The invincible power that infuses life with energy, intelligence and creativity, is always invoked consciously or unconsciously in any act of courage. This power alone guides all actions towards achievement and fulfilment. Without faith, courage will be lacking and without courage, we cannot accomplish anything of significance in life.
In the Bhagavad Gita, (4: 39-40), Sri Krishna says to Arjuna: “He gains knowledge who is possessed of faith, is active of purpose and has subdued the senses. Having gained knowledge, swiftly he comes to the supreme peace. But the man who is without knowledge, without faith and of a doubting nature, perishes. For the doubting mind there is neither this world nor another nor any happiness.”
Lack of awareness of the underlying oneness, wholeness and unity in the midst of life’s diverse expressions is born of lack of faith, which in turn gives rise to doubt and despair. Doubts emerge when one focuses on the field of differences to such an extent that one forgets or ignores the field of oneness. When the unified wholeness of life is forgotten, one is unable to feel the interconnectedness between the whole and its parts.
One ignores the eternal, immortal, imperishable aspect of life and instead identifies with the perishable, ever-changing aspect and so becomes increasingly vulnerable. One reacts to changing circumstances like a leaf tossed about by the blowing wind. The mind is caught between conflicting emotions and desires. One is forced to choose between ‘this’ and ‘that’. The weak mind is always caught in the conflict born of the duality between mind and heart.
It is said in the Upanishads: Dvitiyad vai bhayam bhavati—certainly fear is born of duality. Whenever there is a sense of two, fear can arise. In the Vivek Chudamani, Adi Shankara says: “Whenever the wise man sees the least difference in the infinite Brahman, at once that which he sees as different through mistake, becomes a source of terror to him.”
Just as fear is born of duality or the separation of the individual from the cosmos, so courage is born of the innate awareness of the oneness of the Ultimate Power. Through sadhana (meditation), we can access and enliven this unified level of life in our awareness. By attuning the individual mind to the cosmic mind, we can gain unlimited courage, balance of mind, even invincibility.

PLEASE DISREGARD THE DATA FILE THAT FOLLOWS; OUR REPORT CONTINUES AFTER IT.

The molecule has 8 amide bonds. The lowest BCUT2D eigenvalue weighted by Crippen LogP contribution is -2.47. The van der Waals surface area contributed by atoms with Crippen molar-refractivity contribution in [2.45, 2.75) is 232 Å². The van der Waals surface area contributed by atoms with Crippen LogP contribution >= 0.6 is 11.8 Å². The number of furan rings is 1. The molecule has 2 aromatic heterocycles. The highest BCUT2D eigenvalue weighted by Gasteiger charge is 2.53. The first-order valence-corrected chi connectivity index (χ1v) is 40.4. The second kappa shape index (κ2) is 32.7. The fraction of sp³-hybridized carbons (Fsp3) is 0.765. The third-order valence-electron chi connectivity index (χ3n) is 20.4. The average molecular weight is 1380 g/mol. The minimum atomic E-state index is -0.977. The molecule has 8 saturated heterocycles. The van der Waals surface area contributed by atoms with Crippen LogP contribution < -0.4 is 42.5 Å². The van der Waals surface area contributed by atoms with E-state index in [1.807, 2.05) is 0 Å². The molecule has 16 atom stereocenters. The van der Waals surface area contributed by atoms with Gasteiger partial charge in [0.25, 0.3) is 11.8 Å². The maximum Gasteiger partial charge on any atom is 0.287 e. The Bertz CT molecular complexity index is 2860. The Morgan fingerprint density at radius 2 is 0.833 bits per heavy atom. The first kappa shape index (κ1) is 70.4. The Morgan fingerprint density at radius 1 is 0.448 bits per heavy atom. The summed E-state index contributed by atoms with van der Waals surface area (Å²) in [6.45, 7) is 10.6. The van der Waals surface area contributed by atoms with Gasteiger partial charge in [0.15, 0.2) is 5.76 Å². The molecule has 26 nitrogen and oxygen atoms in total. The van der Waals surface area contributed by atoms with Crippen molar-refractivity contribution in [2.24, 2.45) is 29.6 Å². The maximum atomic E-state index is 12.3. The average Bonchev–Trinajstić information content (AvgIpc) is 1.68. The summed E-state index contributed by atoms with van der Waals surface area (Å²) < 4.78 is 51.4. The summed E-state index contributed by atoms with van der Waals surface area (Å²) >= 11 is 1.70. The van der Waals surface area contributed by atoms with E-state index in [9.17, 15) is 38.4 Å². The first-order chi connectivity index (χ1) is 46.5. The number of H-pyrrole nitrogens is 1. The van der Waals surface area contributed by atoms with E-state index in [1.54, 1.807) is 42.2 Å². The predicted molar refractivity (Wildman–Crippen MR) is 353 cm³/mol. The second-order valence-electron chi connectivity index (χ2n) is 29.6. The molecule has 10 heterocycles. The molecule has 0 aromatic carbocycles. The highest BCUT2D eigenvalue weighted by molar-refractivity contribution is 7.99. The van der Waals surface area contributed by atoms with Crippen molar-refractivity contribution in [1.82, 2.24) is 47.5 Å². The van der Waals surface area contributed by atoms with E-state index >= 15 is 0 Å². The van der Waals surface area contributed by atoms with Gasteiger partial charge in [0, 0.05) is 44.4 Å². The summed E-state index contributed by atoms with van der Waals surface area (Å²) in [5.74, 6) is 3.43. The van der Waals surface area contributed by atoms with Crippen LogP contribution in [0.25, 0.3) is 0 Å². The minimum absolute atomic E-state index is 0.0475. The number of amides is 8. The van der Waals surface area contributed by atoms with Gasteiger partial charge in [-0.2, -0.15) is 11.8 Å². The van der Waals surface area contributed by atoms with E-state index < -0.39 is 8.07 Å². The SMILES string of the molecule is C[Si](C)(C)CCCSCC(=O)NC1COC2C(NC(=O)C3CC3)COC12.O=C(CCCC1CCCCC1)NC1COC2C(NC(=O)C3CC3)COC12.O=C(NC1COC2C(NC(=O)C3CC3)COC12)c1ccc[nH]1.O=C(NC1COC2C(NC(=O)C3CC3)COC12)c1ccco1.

When Arjuna, the greatest archer of his time, was caught in a state of suspension in the battlefield, Sri Krishna taught him the knowledge of Sankhya, pertaining to the indestructibility of the spiritual content of life. In the Bhagavad Gita (2:17-24), Krishna says: “Know That to be indeed indestructible by which all this is pervaded. None can work the destruction of this immutable Being. He is uncleavable; he cannot be burned; he cannot be wetted, nor yet can he be dried. He is eternal, all-pervading, stable, immovable, ever the same.”
Armed with this knowledge and after directly experiencing the transcendence of the field of duality, Arjuna was able to rise to the occasion and fulfil his dharma. By the end of three hours, Arjuna succeeds in becoming established in the immovable wholeness of life and in conquering not only his inner enemies, in the form of fears and doubts, but his external enemies as well and in re-establishing dharma, the rule of righteousness for the good of all beings. As Krishna says in the Bhagavad Gita (5:19): “Even here, in this life, the universe is conquered by those whose mind is established in equanimity.”
Courage is the quality of a conqueror. He who would conquer the world must conquer the mind and become established in the Being, the omnipresent wholeness of life. Only then can one truly work towards nourishing, supporting and uplifting the world.
Barbara Briggs is a lecturer, poet and teacher of Transcendental Meditation. She is author of the newly released book, The Contribution Of Maharishi’s Vedic Science To Complete Fulfilment In Life (Sagar Publications), which provides insights into Maharishi Mahesh Yogi’s contribution to the Vedic tradition of knowledge.